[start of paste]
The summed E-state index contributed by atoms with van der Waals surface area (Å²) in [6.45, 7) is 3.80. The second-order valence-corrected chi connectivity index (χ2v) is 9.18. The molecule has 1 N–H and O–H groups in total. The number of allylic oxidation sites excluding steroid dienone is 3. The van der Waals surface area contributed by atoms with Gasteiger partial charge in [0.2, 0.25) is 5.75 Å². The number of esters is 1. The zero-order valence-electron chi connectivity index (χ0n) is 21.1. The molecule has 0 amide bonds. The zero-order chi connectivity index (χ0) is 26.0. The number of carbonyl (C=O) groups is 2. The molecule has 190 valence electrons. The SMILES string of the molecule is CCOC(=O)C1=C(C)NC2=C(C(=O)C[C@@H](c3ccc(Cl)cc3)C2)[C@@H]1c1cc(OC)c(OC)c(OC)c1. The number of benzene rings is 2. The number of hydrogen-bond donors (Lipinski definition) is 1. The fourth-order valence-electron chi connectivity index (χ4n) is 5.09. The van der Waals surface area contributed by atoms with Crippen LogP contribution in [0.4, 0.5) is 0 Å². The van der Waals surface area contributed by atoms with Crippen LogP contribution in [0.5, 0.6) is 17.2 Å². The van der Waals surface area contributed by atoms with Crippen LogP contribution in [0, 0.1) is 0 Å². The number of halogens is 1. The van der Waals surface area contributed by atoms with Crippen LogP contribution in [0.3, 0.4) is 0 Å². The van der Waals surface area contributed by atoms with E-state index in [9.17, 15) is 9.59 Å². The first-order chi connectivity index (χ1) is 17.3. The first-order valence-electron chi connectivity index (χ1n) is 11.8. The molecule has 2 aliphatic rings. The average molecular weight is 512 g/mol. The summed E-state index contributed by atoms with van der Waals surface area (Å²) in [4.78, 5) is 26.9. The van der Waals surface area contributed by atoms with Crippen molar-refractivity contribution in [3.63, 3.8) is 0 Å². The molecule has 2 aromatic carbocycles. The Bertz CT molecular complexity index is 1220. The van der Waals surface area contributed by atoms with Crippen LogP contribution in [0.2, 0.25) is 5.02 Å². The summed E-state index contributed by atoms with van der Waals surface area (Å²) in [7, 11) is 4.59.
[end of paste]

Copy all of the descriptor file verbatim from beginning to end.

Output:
The summed E-state index contributed by atoms with van der Waals surface area (Å²) in [6.45, 7) is 3.80. The second-order valence-corrected chi connectivity index (χ2v) is 9.18. The molecule has 1 N–H and O–H groups in total. The number of allylic oxidation sites excluding steroid dienone is 3. The van der Waals surface area contributed by atoms with Gasteiger partial charge in [0.2, 0.25) is 5.75 Å². The number of esters is 1. The zero-order valence-electron chi connectivity index (χ0n) is 21.1. The molecule has 0 amide bonds. The zero-order chi connectivity index (χ0) is 26.0. The number of carbonyl (C=O) groups is 2. The molecule has 190 valence electrons. The SMILES string of the molecule is CCOC(=O)C1=C(C)NC2=C(C(=O)C[C@@H](c3ccc(Cl)cc3)C2)[C@@H]1c1cc(OC)c(OC)c(OC)c1. The number of benzene rings is 2. The number of hydrogen-bond donors (Lipinski definition) is 1. The fourth-order valence-electron chi connectivity index (χ4n) is 5.09. The van der Waals surface area contributed by atoms with Crippen LogP contribution in [0.4, 0.5) is 0 Å². The van der Waals surface area contributed by atoms with Crippen LogP contribution in [0.5, 0.6) is 17.2 Å². The van der Waals surface area contributed by atoms with Crippen LogP contribution in [0, 0.1) is 0 Å². The number of halogens is 1. The van der Waals surface area contributed by atoms with Crippen LogP contribution in [0.3, 0.4) is 0 Å². The van der Waals surface area contributed by atoms with E-state index in [9.17, 15) is 9.59 Å². The first-order chi connectivity index (χ1) is 17.3. The first-order valence-electron chi connectivity index (χ1n) is 11.8. The molecule has 2 aliphatic rings. The average molecular weight is 512 g/mol. The summed E-state index contributed by atoms with van der Waals surface area (Å²) in [4.78, 5) is 26.9. The van der Waals surface area contributed by atoms with Crippen molar-refractivity contribution in [3.63, 3.8) is 0 Å². The molecule has 2 aromatic carbocycles. The Bertz CT molecular complexity index is 1220. The van der Waals surface area contributed by atoms with Crippen LogP contribution in [0.2, 0.25) is 5.02 Å². The summed E-state index contributed by atoms with van der Waals surface area (Å²) in [7, 11) is 4.59.